Tag Archives: sugar

Cheap trick

Yesterday I mentioned I don’t dress up my dog for Halloween.  Some might find that a bit fuddy duddy.

Well, I’ve found something that beats it.

A dentist in Mansfield, Ohio is offering to buy back Halloween candy from children.  And he’s not the only one.

Dentists across the country are participating in the ‘Halloween Candy Buy Back’ program.

At Dr. Callen’s office in Mansfield, trick-or-treaters will receive $1 per pound of candy turned in (5-pound limit per child) and free toothbrushes.  They will also be entered in a drawing for one of two children’s bicycles.

Now, I know the dentists’ intentions are good.  Halloween candy is all about sugar, and sugar consumption promotes tooth decay.

But geez oh Pete.

Halloween only happens once a year! Shouldn’t every kid experience the rush — and resulting sweet belly — from overeating candy after a night of trick-or-treating?  Believe me, it’s the best way to convince them to never do it again.

Plus, do we really want to turn Halloween into a money-making venture for kids?  Cause this sure feels like it.

Five bucks is five bucks, after all.

Daily dose

Windowless Room.  Day Two.

When I ventured out mid-day, I was greeted by rain, high winds…and visions of sugarplums, dancing in my head.

‘Cause they’re good for me.

The lead nutrition professor of the American Heart Association’s comprehensive review of scientific literature on sugar said today in the  New York Times — and I quote —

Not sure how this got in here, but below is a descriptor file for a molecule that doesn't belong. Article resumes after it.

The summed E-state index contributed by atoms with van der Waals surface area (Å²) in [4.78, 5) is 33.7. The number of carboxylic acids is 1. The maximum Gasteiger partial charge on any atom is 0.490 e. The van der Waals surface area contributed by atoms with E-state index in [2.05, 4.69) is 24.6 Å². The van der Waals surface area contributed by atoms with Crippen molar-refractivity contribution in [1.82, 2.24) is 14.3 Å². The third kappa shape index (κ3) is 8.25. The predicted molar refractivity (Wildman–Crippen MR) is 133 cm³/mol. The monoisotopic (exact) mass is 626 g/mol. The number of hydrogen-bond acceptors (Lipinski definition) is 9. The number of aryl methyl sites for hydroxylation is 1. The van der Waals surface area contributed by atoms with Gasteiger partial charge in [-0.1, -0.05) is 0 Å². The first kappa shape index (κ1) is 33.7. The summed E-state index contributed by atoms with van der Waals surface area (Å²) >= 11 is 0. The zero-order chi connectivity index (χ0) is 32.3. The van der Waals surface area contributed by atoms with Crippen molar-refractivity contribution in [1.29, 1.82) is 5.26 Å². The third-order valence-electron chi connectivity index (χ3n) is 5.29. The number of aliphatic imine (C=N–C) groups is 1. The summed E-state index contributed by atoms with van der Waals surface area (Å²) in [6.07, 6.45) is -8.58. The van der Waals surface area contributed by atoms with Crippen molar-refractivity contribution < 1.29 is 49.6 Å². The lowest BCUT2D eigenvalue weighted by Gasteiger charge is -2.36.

I don’t think candy is bad for you.”

Her name is Rachel Johnson.  She’s my favorite doctor of all time.

Dr. Johnson goes on to say that candy provides only 6 percent of the added sugar in the American diet, while sweet drinks and juice supply 46 percent.


I’ve been warning folks off of fruit juice for years.  All it took was reading the juice carton label one time; it totally killed my taste for the stuff.

If I’m gonna get that much sugar, I might as well enjoy myself and down Twizzlers at the movie theater.  And I have — oh, you know it.

And it turns out…it’s not that bad.

(That’s what she said.)

A little ade

And now for something really important…

Grape soda.

It’s one of my favorite drinks from childhood.  The taste is sweet and sharp, so unlike that of a real grape.  The same goes for its intense purple color that smacks of artificial dyes.


So, why isn’t a diet grape soda readily available in supermarkets?

It’s easy enough to find diet orange soda; Crush and Sunkist both make tasty versions that are distributed nationwide.  But those same brands — which produce grape sodas — do not make a diet grape soda.

Why not?  Doesn’t it stand to reason that people who drink grape soda might also drink a diet version if it were available?

Has some special focus group or secret research revealed that our grape taste buds wither and die once we reach a certain age?  I know mine certainly haven’t…and I’m old.   The only thing that has changed is my willingness to swallow all the calories in full-strength sodas.  If I’m gonna drink grape soda at all, it’s gonna have to be diet.

So, Crush, Sunkist — I’m appealing to you because you are the national brands with the widest distribution.  Create a diet grape soda and put it out on the market.  Heck, my consumption alone will make it worth your while.

Remember, all grown-ups were kids once…and its our ‘inner child’ who still decides what we drink.